After another two hour wait, they put me in an exam room and dilated my eyes. After another 30 minutes, the doctor arrived and did a thorough exam, mapping out all the small holes in my detached retina. He said he would have to seal all of them; if he didn't, the vitreous fluid could get back in behind the retina and it would not reattach. He then discussed the various procedures that were available. I had researched all of them, so we quickly agreed on pneumatic, cryo-probe. If treated the first time I presented myself (Sunday), a simple laser tacking of the retina would have worked well. But now, with a large detachment and all the holes to repair, the cryo-probe was needed to freeze the holes, which would make the tissue "sticky" and seal the holes.
Furthermore, some gas would be injected into my eyeball. The many bubbles would coalesce into a single big bubble over a few days. The bubble of course would float to the top of my eyeball; I would be tasked with positioning my head so that the part of the retina that was detached would be above the bubble. The bubble would hold the retina against the inside of the eye, forcing out the fluid and allowing the retina to reattach itself. This procedure would likely work well, since my detachment was near the top of my eye. I merely needed to hold my head upright and leaning to the left a little—for days and nights.
The doctor promised the surgery would start soon, and assistants began bringing equipment into the exam room. There was another delay while the surgeon tried to catch up with his regular appointments, and then the procedure started (with local anesthetic, as I needed to assist by moving my eyeball to different positions). But then the cryo-probe would not get cold enough to freeze the tissue (applied to the outside of the eyeball, the freezing had to go all the way through to the retina). Another delay while technicians replaced an empty gas cylinder, and the surgeon attended to his other patients.
The procedure took about fifteen minutes. At first I could not see anything (my eyeball was full of tiny bubbles), but then cleared somewhat and I could see in the large portion of my field of view that had been black. I drove home with my left eye closed, and ate dinner (first food all day), then propped up cushions on my sofa so I could sleep with my head upright (front to back), and tilted to the left about 20 to 30˚.
The next afternoon I returned to see the surgeon (who, by the way, was excellent). He noted at one point that the resident had mis-diagnosed the retinal detachment (thinking it was just a vitreous detachment). Everything was looking as it should. He said to continue maintaining my position (night and day), and to return in two days (on Friday), when everything was still good (but "not yet out of the woods"). I no longer had to tilt my head to the left.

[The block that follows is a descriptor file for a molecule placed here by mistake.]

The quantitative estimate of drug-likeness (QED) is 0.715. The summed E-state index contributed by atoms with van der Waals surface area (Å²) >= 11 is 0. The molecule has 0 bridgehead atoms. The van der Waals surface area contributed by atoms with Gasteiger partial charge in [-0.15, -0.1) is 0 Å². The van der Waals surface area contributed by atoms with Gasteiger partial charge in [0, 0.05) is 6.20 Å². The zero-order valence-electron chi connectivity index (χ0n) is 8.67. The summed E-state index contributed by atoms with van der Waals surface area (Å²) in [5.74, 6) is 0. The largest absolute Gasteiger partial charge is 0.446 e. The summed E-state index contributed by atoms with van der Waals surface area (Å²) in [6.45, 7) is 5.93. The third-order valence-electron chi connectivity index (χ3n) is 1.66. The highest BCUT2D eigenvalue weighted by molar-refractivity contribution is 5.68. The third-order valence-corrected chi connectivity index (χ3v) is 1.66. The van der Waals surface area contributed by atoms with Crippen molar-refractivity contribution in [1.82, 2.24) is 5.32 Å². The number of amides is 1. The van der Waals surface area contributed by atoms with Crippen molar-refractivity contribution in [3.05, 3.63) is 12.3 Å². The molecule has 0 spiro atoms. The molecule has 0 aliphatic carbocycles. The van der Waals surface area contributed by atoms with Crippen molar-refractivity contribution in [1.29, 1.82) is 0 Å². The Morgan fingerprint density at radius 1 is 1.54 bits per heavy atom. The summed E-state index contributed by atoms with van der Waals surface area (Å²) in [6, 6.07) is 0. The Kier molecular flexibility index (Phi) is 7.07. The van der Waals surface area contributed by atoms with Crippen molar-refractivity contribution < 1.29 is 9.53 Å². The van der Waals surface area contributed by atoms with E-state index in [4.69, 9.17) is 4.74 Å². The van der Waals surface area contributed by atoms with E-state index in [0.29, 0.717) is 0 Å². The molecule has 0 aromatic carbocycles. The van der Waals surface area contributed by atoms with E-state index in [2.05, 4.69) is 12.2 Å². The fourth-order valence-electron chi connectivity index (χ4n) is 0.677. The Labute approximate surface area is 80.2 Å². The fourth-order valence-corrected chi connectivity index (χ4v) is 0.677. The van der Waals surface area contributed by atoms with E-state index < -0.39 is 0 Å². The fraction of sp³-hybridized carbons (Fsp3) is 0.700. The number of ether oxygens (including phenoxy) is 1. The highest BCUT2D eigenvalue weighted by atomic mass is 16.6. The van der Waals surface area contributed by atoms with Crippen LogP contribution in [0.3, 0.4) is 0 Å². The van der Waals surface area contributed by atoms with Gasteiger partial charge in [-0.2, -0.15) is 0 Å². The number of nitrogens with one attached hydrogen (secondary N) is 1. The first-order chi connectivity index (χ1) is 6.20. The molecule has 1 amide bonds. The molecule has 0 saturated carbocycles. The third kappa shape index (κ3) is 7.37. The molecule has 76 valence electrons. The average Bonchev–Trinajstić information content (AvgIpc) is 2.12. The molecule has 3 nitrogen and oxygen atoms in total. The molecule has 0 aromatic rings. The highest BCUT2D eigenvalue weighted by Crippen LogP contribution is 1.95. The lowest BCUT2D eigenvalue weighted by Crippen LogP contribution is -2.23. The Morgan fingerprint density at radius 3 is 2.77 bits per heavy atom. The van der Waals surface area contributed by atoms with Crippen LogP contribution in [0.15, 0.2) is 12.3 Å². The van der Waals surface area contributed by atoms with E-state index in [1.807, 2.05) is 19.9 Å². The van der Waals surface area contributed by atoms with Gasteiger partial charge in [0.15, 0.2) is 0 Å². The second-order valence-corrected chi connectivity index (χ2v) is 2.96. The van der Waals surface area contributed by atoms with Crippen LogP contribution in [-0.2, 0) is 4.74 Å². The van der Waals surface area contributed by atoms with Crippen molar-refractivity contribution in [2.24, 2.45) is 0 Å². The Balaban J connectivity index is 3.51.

Then back five days later (Wednesday, the 12th). He then said I could start sleeping on my back again. I replied that I would prefer to continue sleeping with my head more of less upright, explaining that since the bubble was still there (it would take six to eight weeks to be absorbed), I thought we should keep it working holding my retina in place. (This whole ordeal has been very stressful to me as I contemplated the prospect of losing vision in one eye.) He then explained that he wanted to "test" the repair; if the retina pulled away again, he would tack the weakness with a laser. That didn't appeal to me at all, given that the weekend was approaching. The idea of again putting my eyesight into the hands of the on-call residents scared me. The surgeon then negotiated for me to start sleeping in a normal position starting Sunday night (the 16th). We'll see how that goes.
But back to the remodeling work. It ground to a halt, and has since resumed at a relaxed pace. I've completed the living room drywall work (joint compound, etc.), and painted the walls and ceiling. I've started finishing off the drywall seams in the home theater, and laundry room, and put up another couple of sheets of drywall in the new laundry room. I want to be able to seal that room off, either with permanent walls of plastic sheeting, so when I pull down the ceiling (opening up the room to the attic temperature extremes), the whole house will not be affected (so much). I also need to take care of miscellaneous lighting/electrical/telephone circuits that have been languishing.
Most of this work is going slower because my left eye vision is still impaired. It's okay when I'm looking straight ahead, but because the big bubble is still inside my eyeball, looking either up or down is a problem. When I look down, the bubble moves up against the back of my eye, center of my retina. I'm essentially looking through the image of the bubble (with its dark border). When I look up, the bubble floats up against the lens (behind pupil), and makes everything a blur. When there is a bright light, the bubble causes internal flare and reflections. I don't really mind it, because the bubble gave me my vision back, but it's there.